Lastly, to make the most of your flash mob experience, I encourage you to do the same as Olympic athletes, world record holders, renowned performing artists and surgeons who want to perform at their peak and enter the flow experience:

  • Focus totally in the moment;
  • Activate to your ideal level (breathe slowly to chill down or rapidly to pump up if needed);
  • Commit fully to the process at hand;
  • Embrace the opportunity.

How often do you get the opportunity to participate in an experience such as this flash mob?!!!  FACE the challenge and enjoy!

Good luck!

Charlie Brown, PhD
Director, Get Your Head In The Game

References

Csikszentmihalyi, M. (1990). Flow: The psychology of optimal experience. New York: Harper & Row.

Nideffer, R. M. (1985). Athletes’ guide to mental training. Champaign, IL, England: Human Kinetics Publishers.

Portenga, S., Aoyagi, M., Balague, G., Cohen, A., & Harmison, B. (2011). Defining the practice of sport and performance psychology. Retrieved 8/4/2014 from http://www.apadivisions.org/division-47/about/resources/defining.pdf.

*Presented at 122nd Annual Convention of the American Psychological Association at Washington, DC on August 7-10, 2014 as part of the symposium: Flashdance — The Psychology of Dance, the Phenomenon of Flash Mob, the Neuroscience of ChoreographyAugust 9, 2014 at 12:00 PM. 

Achieving Success of Olympic Proportions

Achieve success of Olympic proportions

Achieve success of Olympic proportions

Few people can surpass Olympians at both goal setting and goal getting.  Writer Suzanne Rust has distilled the principles and techniques used by Olympic athletes for “ordinary mortals” seeking success in their personal and professional lives.  I was delighted to serve as a resource for Rust in creating this feature for Citibank’s Women & Co. program.  Click here for more…

Don’t just set goals, GET goals

Ever notice how setting goals is typically a lot easier than actually getting those goals?  Typically around this time of the year, people begin struggling with all those goals that were so optimistically set with the entrance of the new year.  If you are beginning an exercise program, check out this recording

of a presentation on 11/1/11 at Forsyth Medical Center in Winston-Salem, NC. It provides tips and insights for not just setting goals, but actually getting your goals. In this 50 minute program you’ll find humor, examples and practical advice on the benefits of thinking in stages as you embark on change, and tips for dealing with discomfort during early stages of an exercise program.

 

How much would you pay to be healthy?

A growing number of companies are discovering that paying people cash to exercise and lose weight yields big financial dividends in the long run.  Working out just 1-2 times a week can lower an individual’s medical costs an average of 8%.  If a person works out 2-3 times weekly, the savings rise to 28%; and if a person works out an average of 3 or more times each week, the savings rise to a whopping 44%, according to a recent article in USA Today.  These potential savings are catching the attention of businesses.  One major US company has set the goal of it’s employees losing 20 tons of weight during the it’s fiscal year, and is linking employees’ annual bonuses to the goal.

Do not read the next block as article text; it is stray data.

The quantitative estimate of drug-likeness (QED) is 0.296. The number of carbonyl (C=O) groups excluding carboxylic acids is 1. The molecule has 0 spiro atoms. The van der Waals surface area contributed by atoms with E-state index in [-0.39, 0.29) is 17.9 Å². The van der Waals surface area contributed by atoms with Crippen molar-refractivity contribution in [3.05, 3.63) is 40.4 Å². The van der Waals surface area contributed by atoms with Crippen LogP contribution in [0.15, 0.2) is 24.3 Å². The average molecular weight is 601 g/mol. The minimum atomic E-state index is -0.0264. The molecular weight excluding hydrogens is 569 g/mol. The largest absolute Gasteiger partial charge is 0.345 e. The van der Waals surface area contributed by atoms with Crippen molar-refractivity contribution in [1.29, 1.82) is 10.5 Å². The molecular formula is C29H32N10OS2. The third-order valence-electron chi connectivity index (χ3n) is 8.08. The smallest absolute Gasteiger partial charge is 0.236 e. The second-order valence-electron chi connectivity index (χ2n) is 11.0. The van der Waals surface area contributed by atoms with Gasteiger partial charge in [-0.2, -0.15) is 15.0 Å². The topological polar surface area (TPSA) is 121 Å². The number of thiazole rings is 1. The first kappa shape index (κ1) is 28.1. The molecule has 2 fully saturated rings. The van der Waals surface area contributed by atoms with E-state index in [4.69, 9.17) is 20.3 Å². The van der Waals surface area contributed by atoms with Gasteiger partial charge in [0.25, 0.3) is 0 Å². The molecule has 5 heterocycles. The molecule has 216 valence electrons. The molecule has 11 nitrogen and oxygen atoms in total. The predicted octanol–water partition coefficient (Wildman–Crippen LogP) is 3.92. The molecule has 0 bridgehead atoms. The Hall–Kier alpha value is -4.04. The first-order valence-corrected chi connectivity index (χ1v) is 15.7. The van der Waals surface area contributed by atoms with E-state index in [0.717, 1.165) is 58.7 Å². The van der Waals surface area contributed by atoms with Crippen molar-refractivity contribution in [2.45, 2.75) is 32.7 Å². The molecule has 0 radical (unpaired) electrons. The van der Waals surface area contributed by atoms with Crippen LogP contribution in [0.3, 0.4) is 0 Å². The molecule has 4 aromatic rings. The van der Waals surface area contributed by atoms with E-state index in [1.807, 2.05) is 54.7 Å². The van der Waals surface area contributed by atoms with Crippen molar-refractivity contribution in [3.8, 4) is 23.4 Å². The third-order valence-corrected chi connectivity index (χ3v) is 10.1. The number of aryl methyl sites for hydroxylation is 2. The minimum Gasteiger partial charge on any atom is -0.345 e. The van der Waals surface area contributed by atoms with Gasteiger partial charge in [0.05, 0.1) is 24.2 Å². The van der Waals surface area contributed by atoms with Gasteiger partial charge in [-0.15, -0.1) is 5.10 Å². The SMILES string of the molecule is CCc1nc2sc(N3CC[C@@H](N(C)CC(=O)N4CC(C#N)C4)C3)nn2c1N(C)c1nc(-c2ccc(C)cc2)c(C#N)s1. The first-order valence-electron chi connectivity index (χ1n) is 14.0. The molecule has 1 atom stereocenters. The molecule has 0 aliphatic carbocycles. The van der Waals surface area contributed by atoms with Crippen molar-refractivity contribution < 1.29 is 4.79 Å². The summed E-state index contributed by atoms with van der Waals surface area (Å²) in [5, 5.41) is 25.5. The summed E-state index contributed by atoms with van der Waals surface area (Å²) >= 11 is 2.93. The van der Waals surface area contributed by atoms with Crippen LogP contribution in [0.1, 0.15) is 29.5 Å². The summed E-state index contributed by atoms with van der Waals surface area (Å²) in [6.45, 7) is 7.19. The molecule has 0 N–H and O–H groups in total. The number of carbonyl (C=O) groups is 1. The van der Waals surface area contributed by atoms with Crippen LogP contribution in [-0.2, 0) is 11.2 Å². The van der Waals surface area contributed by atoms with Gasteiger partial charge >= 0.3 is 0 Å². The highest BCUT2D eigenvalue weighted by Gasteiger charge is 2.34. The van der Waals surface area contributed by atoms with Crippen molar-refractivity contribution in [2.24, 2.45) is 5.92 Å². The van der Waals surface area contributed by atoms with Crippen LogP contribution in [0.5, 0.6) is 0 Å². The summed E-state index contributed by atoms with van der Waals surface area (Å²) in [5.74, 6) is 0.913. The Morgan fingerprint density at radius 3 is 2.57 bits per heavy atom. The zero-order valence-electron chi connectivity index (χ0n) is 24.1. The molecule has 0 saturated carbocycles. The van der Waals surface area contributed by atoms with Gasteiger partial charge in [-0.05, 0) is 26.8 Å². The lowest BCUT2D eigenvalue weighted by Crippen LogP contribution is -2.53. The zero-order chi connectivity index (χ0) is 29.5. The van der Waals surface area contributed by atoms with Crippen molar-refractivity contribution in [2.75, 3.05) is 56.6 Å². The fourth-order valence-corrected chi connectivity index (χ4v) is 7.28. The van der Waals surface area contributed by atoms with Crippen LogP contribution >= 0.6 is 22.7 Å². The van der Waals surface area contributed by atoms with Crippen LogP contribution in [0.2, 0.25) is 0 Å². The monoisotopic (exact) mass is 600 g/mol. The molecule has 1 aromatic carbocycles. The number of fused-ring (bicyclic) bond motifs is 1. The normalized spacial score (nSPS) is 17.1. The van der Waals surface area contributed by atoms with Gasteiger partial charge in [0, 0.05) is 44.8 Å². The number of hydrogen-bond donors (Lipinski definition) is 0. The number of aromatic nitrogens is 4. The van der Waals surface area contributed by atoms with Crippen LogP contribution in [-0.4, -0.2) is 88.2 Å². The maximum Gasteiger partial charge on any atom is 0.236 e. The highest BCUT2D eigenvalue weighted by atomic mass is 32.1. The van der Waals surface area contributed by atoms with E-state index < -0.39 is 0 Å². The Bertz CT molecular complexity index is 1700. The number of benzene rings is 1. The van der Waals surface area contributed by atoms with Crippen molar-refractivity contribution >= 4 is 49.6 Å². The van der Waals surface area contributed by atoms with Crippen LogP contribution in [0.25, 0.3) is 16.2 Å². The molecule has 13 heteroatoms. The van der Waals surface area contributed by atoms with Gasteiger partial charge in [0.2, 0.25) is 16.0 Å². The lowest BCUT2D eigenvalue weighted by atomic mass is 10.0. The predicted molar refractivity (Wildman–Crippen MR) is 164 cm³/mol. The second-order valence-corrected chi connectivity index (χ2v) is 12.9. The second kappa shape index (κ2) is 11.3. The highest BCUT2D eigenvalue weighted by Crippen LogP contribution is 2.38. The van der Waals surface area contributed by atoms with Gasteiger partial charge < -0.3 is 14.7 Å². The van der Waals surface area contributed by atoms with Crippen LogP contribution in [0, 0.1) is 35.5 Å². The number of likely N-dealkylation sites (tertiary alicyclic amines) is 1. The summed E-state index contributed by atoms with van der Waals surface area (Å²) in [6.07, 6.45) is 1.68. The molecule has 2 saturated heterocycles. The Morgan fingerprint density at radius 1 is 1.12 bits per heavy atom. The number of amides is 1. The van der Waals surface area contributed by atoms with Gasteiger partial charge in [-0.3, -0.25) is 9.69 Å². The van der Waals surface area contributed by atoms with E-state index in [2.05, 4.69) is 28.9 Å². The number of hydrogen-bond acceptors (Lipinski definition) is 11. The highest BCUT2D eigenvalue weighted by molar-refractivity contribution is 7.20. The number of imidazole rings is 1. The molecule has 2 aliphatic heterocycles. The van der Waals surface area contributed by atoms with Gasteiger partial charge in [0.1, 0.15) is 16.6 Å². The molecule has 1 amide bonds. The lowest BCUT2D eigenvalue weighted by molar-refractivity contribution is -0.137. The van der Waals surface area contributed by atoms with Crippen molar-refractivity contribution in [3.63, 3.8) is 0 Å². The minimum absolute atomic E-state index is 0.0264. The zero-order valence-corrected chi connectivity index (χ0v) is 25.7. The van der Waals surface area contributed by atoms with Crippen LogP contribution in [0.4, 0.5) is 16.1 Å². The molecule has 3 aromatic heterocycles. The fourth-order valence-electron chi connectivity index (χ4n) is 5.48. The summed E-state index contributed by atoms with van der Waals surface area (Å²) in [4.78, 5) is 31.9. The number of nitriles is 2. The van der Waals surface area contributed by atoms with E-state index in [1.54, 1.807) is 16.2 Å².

One of the greatest challenges of any health and exercise program is remaining committed when motivation wanes.  There is ample research supporting the notion that people change in stages. When an individual gets to the Action stage, simple behavioral principles (such as having a clear behavioral goal and reward) are most effective.  While it may irk some to pay cash to people for doing something that they should want to do because it is beneficial to them, the bottom line is that the external reward (money) is more effective than all the “shoulds,” “oughts” and other idealistic intrinsic (internal) motivation principles.

If you want to stay the course on your health routine during this upcoming holiday season, I encourage you use the same approach that the companies are finding successful:  pay yourself to remain committed to your program.  There are a number of variations of using an external reward to sustain commitment, but they all include these key elements:

  • Have a clear behavioral goal of what you will do rather than what you will not do, such as exercising 3 times each week, having small portion size, eating desert only on Sunday, etc.
  • Ante up.  Make the reward real where you can see it at the beginning of the program.  For example, get a crisp $100 bill, an envelope of cash or a written check at the commencement of your program. It makes a difference if you can actually see your reward rather than thinking of it as a draft from your bank account.
  • Follow the rules. Have a clear structure where you get the reward only by adhering to your commitment.  No fudging allowed.  If there is a risk that you might fall to temptation and give yourself the reward without adhering to the program, enlist the assistance of someone else to hold the stakes.  Be certain that person commits to giving you the reward only when you have earned it.  If there is a chance that you may fall short of your goal, clarify a contingency plan for  the money, such as giving it to charity.
Remember, motivation is over-rated.  Motivation changes like the weather.  Commitment is the key for long-lasting change.
Let me know how it goes…

Resources For Athletes And Performing Artists

Looking for a last minute holiday gift? Perhaps you would like a good book or movie to read during the holiday that will stimulate your mental game, or you simply want more information on how to help your young athlete get the most our of his or her sport. Kirsten Allen, a lead Senior III Swim Coach at SwimMAC of the Carolinas has helped me compile a list of books and movies that can help you with developing your mental game and making the most of your sport experience. Click here for the list and enjoy! I welcome your feedback and recommendations for additions to the list.